Shot down a drone

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Unknown Russian aircraft shot down in Syria

An unknown Russian aircraft was shot down near Aleppo.

Syrian military sources published unique video footage of an unknown Russian aircraft shot down in the west of the Syrian province of Aleppo. Several sources claim that this is an aircraft, while other sources report that an unmanned aerial vehicle was shot down.

On the presented video frames, you can see the crash site of the downed aircraft. Judging by the appearance of the wreckage and the area of ​​their spread, we are still talking about an unmanned aerial vehicle that could carry out adjustments to strikes on the positions of Turkish jihadists. It is alleged that the drone was shot down from MANPADS. At the same time, there is some evidence that this is a response to an unknown Turkish unmanned aerial vehicle shot down the previous day in the same area.

At the moment, there is unconfirmed information that the Russian reconnaissance unmanned aerial vehicle "Forpost" was shot down. At the same time, the nature of the damage received by the drone indicates that the UAV was still shot down by an anti-aircraft missile.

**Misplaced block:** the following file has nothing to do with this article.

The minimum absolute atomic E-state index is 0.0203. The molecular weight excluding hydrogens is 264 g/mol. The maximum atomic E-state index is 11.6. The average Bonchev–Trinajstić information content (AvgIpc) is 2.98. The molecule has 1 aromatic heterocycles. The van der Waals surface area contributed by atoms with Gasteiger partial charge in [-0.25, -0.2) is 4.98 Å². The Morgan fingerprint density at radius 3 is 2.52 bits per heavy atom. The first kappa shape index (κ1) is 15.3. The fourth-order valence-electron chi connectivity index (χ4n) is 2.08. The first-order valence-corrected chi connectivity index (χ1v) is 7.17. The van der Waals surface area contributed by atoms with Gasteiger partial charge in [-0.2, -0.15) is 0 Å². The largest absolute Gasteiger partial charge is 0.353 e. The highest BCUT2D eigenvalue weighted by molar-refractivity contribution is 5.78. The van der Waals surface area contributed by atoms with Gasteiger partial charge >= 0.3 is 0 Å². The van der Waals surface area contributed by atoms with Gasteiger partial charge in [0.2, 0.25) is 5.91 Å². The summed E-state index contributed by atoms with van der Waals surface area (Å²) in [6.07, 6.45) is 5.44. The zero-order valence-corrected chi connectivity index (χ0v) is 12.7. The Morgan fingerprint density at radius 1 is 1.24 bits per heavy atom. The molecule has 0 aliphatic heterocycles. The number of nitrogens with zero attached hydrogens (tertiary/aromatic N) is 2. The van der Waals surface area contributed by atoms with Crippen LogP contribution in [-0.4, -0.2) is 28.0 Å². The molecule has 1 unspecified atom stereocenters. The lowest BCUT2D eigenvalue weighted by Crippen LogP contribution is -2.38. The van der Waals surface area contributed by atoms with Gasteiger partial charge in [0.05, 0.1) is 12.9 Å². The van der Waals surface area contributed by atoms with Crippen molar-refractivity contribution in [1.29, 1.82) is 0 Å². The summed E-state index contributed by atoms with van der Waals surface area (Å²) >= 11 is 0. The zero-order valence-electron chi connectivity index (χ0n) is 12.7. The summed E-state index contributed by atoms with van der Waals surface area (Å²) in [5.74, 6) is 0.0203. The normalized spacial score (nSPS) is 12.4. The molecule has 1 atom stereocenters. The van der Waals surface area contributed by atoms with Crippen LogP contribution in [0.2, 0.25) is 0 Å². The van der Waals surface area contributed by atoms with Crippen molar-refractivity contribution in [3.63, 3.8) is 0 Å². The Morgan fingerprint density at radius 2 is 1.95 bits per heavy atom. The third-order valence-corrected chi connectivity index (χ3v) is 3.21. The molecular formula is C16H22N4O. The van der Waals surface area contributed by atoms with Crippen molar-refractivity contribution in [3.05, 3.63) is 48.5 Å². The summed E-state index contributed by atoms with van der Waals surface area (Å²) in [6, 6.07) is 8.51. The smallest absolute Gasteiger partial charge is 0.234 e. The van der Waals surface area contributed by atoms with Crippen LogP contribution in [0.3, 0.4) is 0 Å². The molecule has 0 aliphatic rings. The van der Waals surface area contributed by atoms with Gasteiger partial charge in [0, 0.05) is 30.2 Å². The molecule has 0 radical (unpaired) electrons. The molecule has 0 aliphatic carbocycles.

It should be noted that the Russian military is actively using its drones in Syria to adjust artillery strikes and conduct reconnaissance in order to deliver subsequent air strikes with military aircraft.

These connectors may not be ours, since it is precisely such a snap-on connector modification that ours stole from enemies probably back in the 70s and 80s. If it does not cheat on me, they started with the SU-27.
Inscriptions in the Latin alphabet in combination with nameplates in Russian, nonsense.
Explicit setup.

It looks like a fraud: 1. yes, the connector is similar to the SHR, but on ours there is only one internal groove, and here there are several. 2. Our military industry will never write FUSE and close it with plastic plugs. 3. The label with the inscription just looks like it lies crookedly on the case. 4. fastening with blind rivets ????

ShR connectors, native ... They are still used. How many of them have been accumulated in the Emergency Reserves !? :)

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